Rite on


OMG u must read da 2 coo 4 skool column!

In case you have been living under a moth ball for 10 years, that’s “Oh my gosh, you must read the too-cool-for-school column.”

According to a report published Friday at CNN.com, middle- and high-school teachers across the country are noticing an increase in instant message lingo in their students’ essays. “Words” like “ur,” “wit” and “dat” are replacing the more conventional and traditional “you are,” “with” and “that.”

As juvenile and emotionless as they truly are, I’ll admit that I continue to use instant messengers on a daily basis in college. They are fast, convenient and somewhat enlivening to my bare computer screen. There is a line between AOL messenger-speak and proper English.

One would think educators would be discouraging such language. But David Warlick, author of three books on classroom technology, applauds the IM phenomenon.

In the CNN report, he claimed, “Teachers should credit their students with inventing a new language ideal for communicating in a high-tech world.”

Last time I checked, there were few problems with our existing language (not to mention the other beautiful languages in the world). What makes a bunch of cell-phone-charged 13- and 14-year-olds think they can “invent a new language”?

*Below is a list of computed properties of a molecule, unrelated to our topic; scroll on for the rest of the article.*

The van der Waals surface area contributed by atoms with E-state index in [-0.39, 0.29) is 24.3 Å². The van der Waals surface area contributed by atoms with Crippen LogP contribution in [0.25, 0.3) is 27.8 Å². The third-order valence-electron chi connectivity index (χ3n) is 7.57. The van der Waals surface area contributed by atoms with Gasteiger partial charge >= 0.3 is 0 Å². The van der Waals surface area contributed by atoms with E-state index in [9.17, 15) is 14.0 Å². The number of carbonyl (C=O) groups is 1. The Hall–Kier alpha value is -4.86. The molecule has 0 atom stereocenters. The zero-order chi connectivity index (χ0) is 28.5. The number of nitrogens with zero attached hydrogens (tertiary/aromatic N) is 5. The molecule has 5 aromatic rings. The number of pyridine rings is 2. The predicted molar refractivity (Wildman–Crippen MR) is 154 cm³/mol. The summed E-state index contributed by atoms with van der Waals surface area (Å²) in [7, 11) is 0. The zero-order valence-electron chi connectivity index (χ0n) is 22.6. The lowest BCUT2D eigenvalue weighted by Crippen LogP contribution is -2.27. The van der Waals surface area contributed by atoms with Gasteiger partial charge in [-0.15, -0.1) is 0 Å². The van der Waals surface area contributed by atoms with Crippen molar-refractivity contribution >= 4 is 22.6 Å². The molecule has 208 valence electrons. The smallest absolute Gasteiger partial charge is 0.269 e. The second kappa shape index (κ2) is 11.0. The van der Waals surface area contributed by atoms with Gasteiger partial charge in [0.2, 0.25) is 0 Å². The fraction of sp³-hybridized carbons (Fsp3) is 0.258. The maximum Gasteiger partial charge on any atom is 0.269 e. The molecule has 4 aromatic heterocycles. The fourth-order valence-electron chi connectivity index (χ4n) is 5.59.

The Oxford English Dictionary contains full entries for more than 171,000 words in current use. That’s more than 171,000 opportunities for creative colloquy in essays, everyday language and even instant messages (I even tried to throw a few of these fun words in this column for you readers).

I wrote my first essay for English class in 1997 while I was in sixth grade. Instant messaging was virtually – no pun intended – unknown among 12-year-olds. One year later, I, and a good portion of my seventh-grade class, began using MSN Instant Messenger. Even though we also were assigned our first significant research papers, I cannot think of one instance where I was even tempted to slip in “lol” or “j/k.”

Some college instructors are now using preventative measures against Internet gabble. Sandy Anderson, instructor of English, said she has not noticed IM lingo in college students’ expository writing essays. However, Anderson provides disclaimers for students before due dates by discussing what language is appropriate for the specific essay.

The English language and its influences have existed for thousands of years.

As famed historian David C. McCullough once said, “History is who we are and why we are the way we are.” The English language shaped some of us into intellectual, capable beings; I cannot foresee instant messaging lingo doing the same. Classical literature did not use numbers, slashes and other characters.

Forgive me if I sound like a static, anti-high-tech biddy. I am all for technological advancements in all media forms – including messenger services – but the English language should not be compromised in the process.

There is a time and a place for innovational World Wide Web expression, just like everything else in life.

Adrianne DeWeese is a junior in print journalism and criminology. Please send your comments to opinion@spub.ksu.edu.